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Bone marrow donor diversity is needed


Bone marrow transplants are procedures that infuse healthy blood stem cells into your body to replace damaged or diseased bone marrow.

Just like people in need of solid organ transplants, such as hearts or kidneys, people needing a bone marrow transplant have to find a matching donor.

Dr. Ernesto Ayala, a Mayo Clinic hematologist, and oncologist says bone marrow donations from people of all races and ethnicities are essential in order to help more patients find potentially lifesaving matches. Diversity is critical to the world of medicine. Take bone marrow transplants, for example.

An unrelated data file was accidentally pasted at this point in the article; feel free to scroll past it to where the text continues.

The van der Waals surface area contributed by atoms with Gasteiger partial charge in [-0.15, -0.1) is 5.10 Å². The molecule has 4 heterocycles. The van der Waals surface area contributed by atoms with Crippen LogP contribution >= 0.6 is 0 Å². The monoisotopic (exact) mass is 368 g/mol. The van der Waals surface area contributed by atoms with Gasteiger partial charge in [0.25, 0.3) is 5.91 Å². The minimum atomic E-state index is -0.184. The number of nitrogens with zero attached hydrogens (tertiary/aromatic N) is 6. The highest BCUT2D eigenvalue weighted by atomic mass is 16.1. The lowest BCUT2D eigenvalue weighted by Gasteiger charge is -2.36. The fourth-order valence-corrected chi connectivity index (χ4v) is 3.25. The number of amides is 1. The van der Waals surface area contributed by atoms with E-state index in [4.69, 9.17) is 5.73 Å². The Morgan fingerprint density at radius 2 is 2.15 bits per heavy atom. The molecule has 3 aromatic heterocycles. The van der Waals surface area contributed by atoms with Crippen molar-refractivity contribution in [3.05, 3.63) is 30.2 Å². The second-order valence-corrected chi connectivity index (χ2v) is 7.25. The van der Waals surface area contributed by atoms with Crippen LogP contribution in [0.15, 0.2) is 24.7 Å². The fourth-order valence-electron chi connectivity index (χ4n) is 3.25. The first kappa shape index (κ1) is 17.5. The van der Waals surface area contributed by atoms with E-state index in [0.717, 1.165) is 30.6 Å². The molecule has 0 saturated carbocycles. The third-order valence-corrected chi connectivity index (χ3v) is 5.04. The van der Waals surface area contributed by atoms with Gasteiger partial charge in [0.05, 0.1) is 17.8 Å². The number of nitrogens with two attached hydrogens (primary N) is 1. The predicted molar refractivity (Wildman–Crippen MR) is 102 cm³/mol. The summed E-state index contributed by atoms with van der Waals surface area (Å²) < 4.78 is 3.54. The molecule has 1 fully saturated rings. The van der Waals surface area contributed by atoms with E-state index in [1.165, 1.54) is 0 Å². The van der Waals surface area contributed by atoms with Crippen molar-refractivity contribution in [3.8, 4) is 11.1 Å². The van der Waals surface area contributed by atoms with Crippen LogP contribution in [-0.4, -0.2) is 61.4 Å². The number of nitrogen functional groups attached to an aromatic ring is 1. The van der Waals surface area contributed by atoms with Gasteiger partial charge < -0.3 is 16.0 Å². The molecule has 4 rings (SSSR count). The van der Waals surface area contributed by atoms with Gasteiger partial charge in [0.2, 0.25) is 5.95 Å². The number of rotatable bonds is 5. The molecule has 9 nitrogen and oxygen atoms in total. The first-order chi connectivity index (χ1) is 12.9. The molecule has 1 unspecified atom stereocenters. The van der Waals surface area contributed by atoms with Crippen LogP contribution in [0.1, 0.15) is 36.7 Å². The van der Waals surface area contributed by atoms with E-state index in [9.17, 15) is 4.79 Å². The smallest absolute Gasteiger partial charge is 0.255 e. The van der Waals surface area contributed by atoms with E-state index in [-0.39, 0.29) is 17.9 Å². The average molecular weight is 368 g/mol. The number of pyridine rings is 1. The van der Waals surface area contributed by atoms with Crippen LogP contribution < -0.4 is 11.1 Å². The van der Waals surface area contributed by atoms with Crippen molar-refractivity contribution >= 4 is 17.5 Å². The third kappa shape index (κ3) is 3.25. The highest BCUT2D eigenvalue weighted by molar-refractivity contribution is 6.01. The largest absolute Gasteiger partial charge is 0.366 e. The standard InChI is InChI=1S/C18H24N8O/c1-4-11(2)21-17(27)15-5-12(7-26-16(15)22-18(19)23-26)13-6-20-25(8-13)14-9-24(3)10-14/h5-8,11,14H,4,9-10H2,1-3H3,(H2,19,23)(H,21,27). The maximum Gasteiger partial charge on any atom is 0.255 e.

“The most important factor when we look for a donor is HLA matching. HLA stands for human leukocyte antigens, which essentially are just markers in the surface of the cells,” says Ayala. Siblings and parents are sometimes matches. Otherwise, a match may be found in the national bone marrow donation registry. The problem is most people registered as donors are white. “If I have a patient that belongs to an ethnic minority, then I will only find a donor in the registry in about 20% to 25% of the time,” says Ayala. Ayala encourages people of all races to consider being a lifesaving bone marrow transplant donor. 

Mayo Clinic News Network


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